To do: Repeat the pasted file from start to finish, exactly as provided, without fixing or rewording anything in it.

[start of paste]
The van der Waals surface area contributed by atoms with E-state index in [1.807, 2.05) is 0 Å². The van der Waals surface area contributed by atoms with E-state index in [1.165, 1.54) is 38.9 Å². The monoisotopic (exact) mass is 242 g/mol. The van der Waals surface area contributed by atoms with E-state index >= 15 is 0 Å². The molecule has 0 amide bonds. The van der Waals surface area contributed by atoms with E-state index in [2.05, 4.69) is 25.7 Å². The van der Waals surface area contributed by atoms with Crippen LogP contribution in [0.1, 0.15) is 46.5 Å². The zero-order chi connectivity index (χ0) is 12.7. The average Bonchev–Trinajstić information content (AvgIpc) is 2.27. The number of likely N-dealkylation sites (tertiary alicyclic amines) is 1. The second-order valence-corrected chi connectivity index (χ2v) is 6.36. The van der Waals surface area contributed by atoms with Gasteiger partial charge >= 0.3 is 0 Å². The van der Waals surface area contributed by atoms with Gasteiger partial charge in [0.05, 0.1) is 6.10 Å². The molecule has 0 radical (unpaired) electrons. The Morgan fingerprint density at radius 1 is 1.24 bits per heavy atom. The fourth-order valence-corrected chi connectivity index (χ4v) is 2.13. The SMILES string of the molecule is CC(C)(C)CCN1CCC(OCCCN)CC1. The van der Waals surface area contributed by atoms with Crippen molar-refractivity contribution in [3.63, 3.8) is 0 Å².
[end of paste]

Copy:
The van der Waals surface area contributed by atoms with E-state index in [1.807, 2.05) is 0 Å². The van der Waals surface area contributed by atoms with E-state index in [1.165, 1.54) is 38.9 Å². The monoisotopic (exact) mass is 242 g/mol. The van der Waals surface area contributed by atoms with E-state index >= 15 is 0 Å². The molecule has 0 amide bonds. The van der Waals surface area contributed by atoms with E-state index in [2.05, 4.69) is 25.7 Å². The van der Waals surface area contributed by atoms with Crippen LogP contribution in [0.1, 0.15) is 46.5 Å². The zero-order chi connectivity index (χ0) is 12.7. The average Bonchev–Trinajstić information content (AvgIpc) is 2.27. The number of likely N-dealkylation sites (tertiary alicyclic amines) is 1. The second-order valence-corrected chi connectivity index (χ2v) is 6.36. The van der Waals surface area contributed by atoms with Gasteiger partial charge >= 0.3 is 0 Å². The van der Waals surface area contributed by atoms with Gasteiger partial charge in [0.05, 0.1) is 6.10 Å². The molecule has 0 radical (unpaired) electrons. The Morgan fingerprint density at radius 1 is 1.24 bits per heavy atom. The fourth-order valence-corrected chi connectivity index (χ4v) is 2.13. The SMILES string of the molecule is CC(C)(C)CCN1CCC(OCCCN)CC1. The van der Waals surface area contributed by atoms with Crippen molar-refractivity contribution in [3.63, 3.8) is 0 Å².